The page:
Tuesday, May 18, 2004

There are no delusions about the Los Angeles Lakers.

No one — the casual fan, the players, the coach, the team owner or the league commissioner — is fooled by the team’s stellar play as it won four straight games to dispatch the defending champion San Antonio Spurs 4-2 in the Western Conference semifinals.

Yes, the Lakers cast aside the distractions of their multi-layered drama to advance in the NBA Playoffs. But make no mistake about it, these Lakers are a one-year experiment. Don’t expect them to be back together next season even if they win the franchise’s 15th NBA title.

“I don’t think anyone expects to see us come back with the same team next year,” Lakers reserve guard Derek Fisher said last week. “We’ve got this to play for right now. After that, who knows?”

Who indeed?

Even though coach Phil Jackson is dating Jeanie Buss, the team’s vice president of business operations and the daughter of Lakers owner Jerry Buss, he isn’t happy negotiations for a contract extension were suspended.

Normally, this alone might be enough to cause friction. But for the Lakers, it’s just the beginning of their concerns.

Kobe Bryant, perhaps the best all-around player in the league, said he would like to test the free agent market this summer, though Jerry Buss claims he wants Bryant back in a Lakers uniform next season.

Of course, Bryant’s future is in doubt because he could be in prison this time next year. The 25-year-old superstar is in the midst of pretrial hearings in Eagle, Colo., where he is charged with sexual assault. He has shuttled between the basketball court and a courthouse all season.

And then there is the Shaquille O’Neal-Bryant feud. Each has the utmost respect for the other’s talent, and they enjoy playing together, but reportedly their egos have trouble co-existing in the locker room.

And don’t forget Karl Malone and Gary Payton, aging future Hall of Famers who took huge pay cuts to join the Lakers for a chance at an elusive NBA title.

Malone, 40, holds the record for playoff games played without a championship. In fact, last season he saw his eldest daughter, Cheryl Ford of the WNBA’s Detroit Shock, beat him to a championship.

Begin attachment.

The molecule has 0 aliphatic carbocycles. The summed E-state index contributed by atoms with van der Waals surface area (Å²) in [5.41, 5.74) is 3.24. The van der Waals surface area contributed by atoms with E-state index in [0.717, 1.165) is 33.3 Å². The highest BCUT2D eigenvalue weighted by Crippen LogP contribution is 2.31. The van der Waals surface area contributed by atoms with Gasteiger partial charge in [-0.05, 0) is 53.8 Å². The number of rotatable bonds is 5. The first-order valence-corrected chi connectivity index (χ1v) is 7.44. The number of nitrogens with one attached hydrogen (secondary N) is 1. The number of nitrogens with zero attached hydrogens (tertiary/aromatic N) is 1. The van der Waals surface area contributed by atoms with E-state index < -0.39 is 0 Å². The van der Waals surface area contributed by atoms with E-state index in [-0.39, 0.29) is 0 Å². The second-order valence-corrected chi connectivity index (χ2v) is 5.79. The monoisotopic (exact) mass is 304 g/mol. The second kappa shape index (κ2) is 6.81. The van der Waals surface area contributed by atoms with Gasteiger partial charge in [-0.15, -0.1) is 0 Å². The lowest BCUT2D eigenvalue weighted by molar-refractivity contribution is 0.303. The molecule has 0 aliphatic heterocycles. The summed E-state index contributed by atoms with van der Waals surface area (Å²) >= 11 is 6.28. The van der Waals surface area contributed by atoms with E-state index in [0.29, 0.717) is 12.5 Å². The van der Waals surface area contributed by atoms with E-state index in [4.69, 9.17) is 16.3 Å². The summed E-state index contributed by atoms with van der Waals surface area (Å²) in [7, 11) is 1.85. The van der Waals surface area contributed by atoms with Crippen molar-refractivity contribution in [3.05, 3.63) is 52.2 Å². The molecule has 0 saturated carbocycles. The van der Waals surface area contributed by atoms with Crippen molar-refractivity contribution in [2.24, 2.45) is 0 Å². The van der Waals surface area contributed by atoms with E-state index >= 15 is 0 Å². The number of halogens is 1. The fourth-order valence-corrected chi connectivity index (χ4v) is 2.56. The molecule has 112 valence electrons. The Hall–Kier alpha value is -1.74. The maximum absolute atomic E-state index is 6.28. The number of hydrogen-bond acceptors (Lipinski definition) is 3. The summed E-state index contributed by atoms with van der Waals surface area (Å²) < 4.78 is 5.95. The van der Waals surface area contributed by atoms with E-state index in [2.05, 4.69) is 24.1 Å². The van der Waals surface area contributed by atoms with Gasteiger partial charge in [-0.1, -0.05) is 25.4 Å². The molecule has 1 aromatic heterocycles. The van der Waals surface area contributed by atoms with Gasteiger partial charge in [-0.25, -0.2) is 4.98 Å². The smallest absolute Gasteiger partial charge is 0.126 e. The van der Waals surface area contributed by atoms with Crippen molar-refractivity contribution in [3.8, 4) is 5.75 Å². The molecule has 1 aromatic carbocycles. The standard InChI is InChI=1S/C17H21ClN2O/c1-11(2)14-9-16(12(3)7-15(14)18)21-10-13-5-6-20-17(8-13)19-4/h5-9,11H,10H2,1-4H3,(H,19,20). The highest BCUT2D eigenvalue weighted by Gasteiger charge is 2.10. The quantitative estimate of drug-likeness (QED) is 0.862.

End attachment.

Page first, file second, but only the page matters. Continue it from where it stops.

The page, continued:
And Payton, who toiled for years in Seattle before signing with the Lakers, has been an uneasy fit in Jackson’s triangle offense. He often criticized the system and as a result experienced some late-game benchings at the end of the regular season.

O’Neal says the various subplots have taken on lives of their own and yet maintains Jackson’s steady hand is the reason the Lakers are meeting expectations.

“This is Hollywood,” O’Neal, a three-time finals MVP, told ESPN. “We’re a close-knit group. People try to take what we say and turn our words around and make it look like we’re at war.

“We’re not. It’s not like that, and it’s because of Phil. He’s the general, and everyone is getting in line behind him.”

That was apparent against the Spurs, the team that ended the Lakers’ three-year reign as champions with a six-game series win in last year’s conference semifinals.

On the road in Game 5, the Lakers won a classic when Fisher, not even an option on the play, sank a game-winning jumper at the buzzer that gave the Lakers an incomprehensible 74-73 victory.

That basket appeared to be the spark the Lakers needed to restore their confidence. In Game 6 on Saturday, the Lakers, playing the Spurs’ preferred grind-it-out style, eliminated San Antonio 88-76.

Known for their offensive stars, the Lakers are positioned for another title run because of their defense. The Spurs made almost 50 percent of their field goals in Games 1 and 2 but were held to just 35.6 percent shooting in the final four games of the series.

“We made an effort to just play defense and forget scoring,” Malone said. “We’ve got enough guys who can do that.”

And following their comeback against the Spurs, the Lakers appear refocused on the title run many considered a foregone conclusion when the season began.

“We can’t worry about next year when we have what’s staring us in the face right now,” said Malone, who took an $18million pay cut to sign with the Lakers as a free agent. “I came here to win, and we have the chance to do just that.”

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